Both my father, and my mother, were European-born… both… survived the Holocaust. Each had their own harrowing story to tell. Or, I should say – stories to tell.

My mother, lost all her relatives except for one older brother who had survived, quite miraculously, when he himself, was sent to Siberia during the war years, where he was tortured.

My mother’s story was itself quite miraculous, as were the stories of so many who had survived.

Everyone had a story that seemed somewhat unique.

My father’s story of survival was even more unique than the others. The stuff that almost defied belief. My father, the only survivor of his family, survived – along with a couple of cousins of a larger extended family.

His story was different.

My father – of Blessed memory – survived 13 concentration camps. Thirteen. Unprecedented.

And yet – as he later confessed – whether by accident, or fate, or circumstance… or by the grace of God – he lived in order to bear testimony.

It meant everything to me. It shaped my very being.

His misfortune, as was the case of my mother’s, was in some peculiar, perverse way, my good fortune.

Because I came to understand human nature, and what it was capable of doing.

While it seemed sometimes unimportant to a world that was quick to forget, and then deny, it meant everything to me.

That damn human race.

Yes, that damn human race.

Others read about it through Viktor Frankl, or even Mark Twain, I got it at home, at an unusually early age. A victim of the brutal anti-Semitism of the Nazis, he – as did my mother – made his way to Eretz Yisrael. The Land of Israel. They arrived on January 17, 1946, on a small ship – or more accurately, a large boat, the Enzo Sereni.

This was a 410-ton wooden vessel, driven by a 300 hp diesel engine that allowed it to make its way to the Jewish home, at a speed of 7.5 knots. The vessel sailed on January 7, 1946 from a small fishing pier in Italy, carrying 908 Ma’apilim – Jewish refugees – on board.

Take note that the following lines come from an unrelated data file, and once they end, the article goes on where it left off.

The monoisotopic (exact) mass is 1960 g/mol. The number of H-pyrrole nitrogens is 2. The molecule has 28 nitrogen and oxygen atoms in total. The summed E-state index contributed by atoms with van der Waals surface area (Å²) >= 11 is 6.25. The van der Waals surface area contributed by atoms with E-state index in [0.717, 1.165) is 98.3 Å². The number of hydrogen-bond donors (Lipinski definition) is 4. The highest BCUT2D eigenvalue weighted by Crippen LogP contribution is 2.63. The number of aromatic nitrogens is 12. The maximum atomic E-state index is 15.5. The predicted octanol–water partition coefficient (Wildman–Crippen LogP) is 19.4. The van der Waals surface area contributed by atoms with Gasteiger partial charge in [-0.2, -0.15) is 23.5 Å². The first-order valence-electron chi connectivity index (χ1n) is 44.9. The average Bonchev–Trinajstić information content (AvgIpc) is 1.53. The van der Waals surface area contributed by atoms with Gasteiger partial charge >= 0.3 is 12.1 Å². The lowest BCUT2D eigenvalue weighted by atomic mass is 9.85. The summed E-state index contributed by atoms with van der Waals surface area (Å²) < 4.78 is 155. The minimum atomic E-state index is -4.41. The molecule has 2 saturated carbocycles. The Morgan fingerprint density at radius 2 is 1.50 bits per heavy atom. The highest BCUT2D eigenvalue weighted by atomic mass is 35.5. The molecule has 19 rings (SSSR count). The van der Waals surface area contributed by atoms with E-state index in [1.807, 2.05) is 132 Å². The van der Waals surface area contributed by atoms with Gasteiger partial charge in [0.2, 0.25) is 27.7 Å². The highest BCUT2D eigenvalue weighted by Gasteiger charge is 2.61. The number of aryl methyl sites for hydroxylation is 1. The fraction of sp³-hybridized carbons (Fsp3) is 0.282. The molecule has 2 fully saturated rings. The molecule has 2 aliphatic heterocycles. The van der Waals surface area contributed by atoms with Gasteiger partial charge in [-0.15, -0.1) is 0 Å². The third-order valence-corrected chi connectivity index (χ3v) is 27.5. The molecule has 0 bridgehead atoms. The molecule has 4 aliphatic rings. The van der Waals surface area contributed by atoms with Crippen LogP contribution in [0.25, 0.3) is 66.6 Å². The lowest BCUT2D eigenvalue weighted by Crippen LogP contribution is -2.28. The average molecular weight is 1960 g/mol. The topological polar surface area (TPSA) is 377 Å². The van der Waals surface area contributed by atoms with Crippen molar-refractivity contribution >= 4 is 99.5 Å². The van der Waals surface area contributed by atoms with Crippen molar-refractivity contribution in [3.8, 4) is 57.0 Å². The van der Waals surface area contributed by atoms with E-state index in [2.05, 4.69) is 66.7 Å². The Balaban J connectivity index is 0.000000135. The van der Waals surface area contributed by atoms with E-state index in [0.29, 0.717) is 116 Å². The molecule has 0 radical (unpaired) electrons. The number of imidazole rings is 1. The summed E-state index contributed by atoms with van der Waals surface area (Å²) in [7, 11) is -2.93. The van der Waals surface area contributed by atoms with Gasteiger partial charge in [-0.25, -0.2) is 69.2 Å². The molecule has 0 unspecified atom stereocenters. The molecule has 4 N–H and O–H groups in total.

It arrived ten days later. Illegally.

Because the gates to the Land of Israel were closed, even to Jews who had survived the most murderous episode in man’s history. The Land of Israel. Where both my parents were summarily arrested. And imprisoned. Incarcerated in Atlit. In northern Israel. When it was still Mandatory Palestine. Under British rule.

My mother was released after a couple of weeks; my father after 2 months.

Finally – despite the fear of expulsion to Cyprus, they were allowed to stay. And, they were actually issued papers that made their presence in the Land of Israel, legal. Or more accurately – extra-legal.

They were later issued passports. The passport of Palestine. Mandatory Palestine. The designation on those passports stipulated: “Palestinian”. Yes – the Jews were Palestinians. The Arabs – on the passports THEY carried had a different designation: “Arab”.

You see – there were no Palestinian people then – as there was no sovereign nation of Palestine. There never had been.

Enough history for now – except to add this: The Palestinians as we know them today – were the Arabs of yesteryear, who were rebranded, and remanufactured, as Palestinians. In the 1960’s.

It was a cleverly devised political ploy to legitimize a fraudulent claim to a Palestine that was equally fraudulent. It was the lie that the world lives today.

I was born in Israel, only a few years after my parents arrived.

At a very early age, my parents taught me – and my siblings – about the world. And that damn human race.

About the Jew-hatred that they had faced, and survived. And the Jew-hatred that we now all faced – from a different form of Nazism. From a genocidal Islamic ideology.

If you paid attention during Israel’s short modern history – well, you understand.

Are you getting the picture? Or was it all in vain?

Meir Jolovitz is a past national executive director of the Zionist Organization of America, and formerly associated with the Institute for Advanced Strategic and Political Studies.